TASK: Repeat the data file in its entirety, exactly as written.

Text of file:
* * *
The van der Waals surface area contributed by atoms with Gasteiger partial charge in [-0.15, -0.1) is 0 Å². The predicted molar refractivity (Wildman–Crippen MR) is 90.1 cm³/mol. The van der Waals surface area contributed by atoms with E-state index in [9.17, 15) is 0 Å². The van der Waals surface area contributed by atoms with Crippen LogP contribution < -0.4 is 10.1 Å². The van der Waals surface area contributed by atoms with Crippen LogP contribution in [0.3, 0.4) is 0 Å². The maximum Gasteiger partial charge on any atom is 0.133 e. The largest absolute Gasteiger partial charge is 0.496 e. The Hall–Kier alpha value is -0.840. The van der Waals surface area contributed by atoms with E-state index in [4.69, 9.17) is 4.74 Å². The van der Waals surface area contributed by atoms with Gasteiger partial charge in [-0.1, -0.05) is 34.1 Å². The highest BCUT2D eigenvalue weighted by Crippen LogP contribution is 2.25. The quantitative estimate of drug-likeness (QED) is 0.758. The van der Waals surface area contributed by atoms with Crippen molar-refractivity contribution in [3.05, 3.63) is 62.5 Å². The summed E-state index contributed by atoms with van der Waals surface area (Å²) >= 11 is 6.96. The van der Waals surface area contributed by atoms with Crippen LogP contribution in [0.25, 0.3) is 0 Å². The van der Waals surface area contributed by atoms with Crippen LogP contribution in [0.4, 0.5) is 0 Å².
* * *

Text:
The van der Waals surface area contributed by atoms with Gasteiger partial charge in [-0.15, -0.1) is 0 Å². The predicted molar refractivity (Wildman–Crippen MR) is 90.1 cm³/mol. The van der Waals surface area contributed by atoms with E-state index in [9.17, 15) is 0 Å². The van der Waals surface area contributed by atoms with Crippen LogP contribution < -0.4 is 10.1 Å². The van der Waals surface area contributed by atoms with Crippen LogP contribution in [0.3, 0.4) is 0 Å². The maximum Gasteiger partial charge on any atom is 0.133 e. The largest absolute Gasteiger partial charge is 0.496 e. The Hall–Kier alpha value is -0.840. The van der Waals surface area contributed by atoms with E-state index in [4.69, 9.17) is 4.74 Å². The van der Waals surface area contributed by atoms with Gasteiger partial charge in [-0.1, -0.05) is 34.1 Å². The highest BCUT2D eigenvalue weighted by Crippen LogP contribution is 2.25. The quantitative estimate of drug-likeness (QED) is 0.758. The van der Waals surface area contributed by atoms with Crippen molar-refractivity contribution in [3.05, 3.63) is 62.5 Å². The summed E-state index contributed by atoms with van der Waals surface area (Å²) >= 11 is 6.96. The van der Waals surface area contributed by atoms with Crippen LogP contribution in [0.25, 0.3) is 0 Å². The van der Waals surface area contributed by atoms with Crippen LogP contribution in [0.4, 0.5) is 0 Å².